First time hearing about it
Add to the list holding public office, attending university, teaching, owning land, bringing religious items from Rome into the country, publishing or selling Catholic works. And of course it was forbidden for priests to say Mass or for people to attend mass. People gathered in the open air at what became known as Mass Rocks, a stone, frequently a flat one that could be used as an altar and where it was possible to flee and get the priest to a place of safety in the event of being discovered. Fr. Mac Aidghalle was murdered while saying mass at a mass rock that still stands on Slieve Gullion, in County Armagh. The perpetrators were a company of redcoats (English soldiers) under the command of what known as 'a priest hunter'.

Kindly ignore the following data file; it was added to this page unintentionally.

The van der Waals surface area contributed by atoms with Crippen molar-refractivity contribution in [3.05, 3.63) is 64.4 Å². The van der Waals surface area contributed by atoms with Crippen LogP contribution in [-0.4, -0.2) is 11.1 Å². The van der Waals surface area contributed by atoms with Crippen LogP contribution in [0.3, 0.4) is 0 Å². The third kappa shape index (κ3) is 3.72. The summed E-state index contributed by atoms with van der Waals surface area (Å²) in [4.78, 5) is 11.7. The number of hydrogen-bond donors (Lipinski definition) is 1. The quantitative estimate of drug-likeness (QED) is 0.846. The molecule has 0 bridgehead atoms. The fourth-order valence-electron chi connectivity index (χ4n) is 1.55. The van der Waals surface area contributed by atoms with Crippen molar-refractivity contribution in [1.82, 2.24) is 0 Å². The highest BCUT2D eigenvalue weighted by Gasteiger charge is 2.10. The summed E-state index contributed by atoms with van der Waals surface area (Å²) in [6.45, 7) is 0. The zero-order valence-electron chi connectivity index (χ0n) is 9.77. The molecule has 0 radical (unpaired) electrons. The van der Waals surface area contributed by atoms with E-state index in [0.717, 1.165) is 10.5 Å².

Bear in mind too that the Penal Laws were only the latest in a long line of persecutions of Irish Catholics and Catholic priests dating back to the 1500s.
Here's some nice reading for you:
its their job to network and then build alliances to get the result Poland wants.
Yes, but diplomacy is not a Polish strength. They're very good at both taking and giving offence. Some of the posts in this thread are a perfect example of that.
the great powers of Europe that silently accepted the banishment of Poland from the theatre of Europe,
Do you mean the partitions? I'd be more upset about being stitched up like a kipper after World War Two.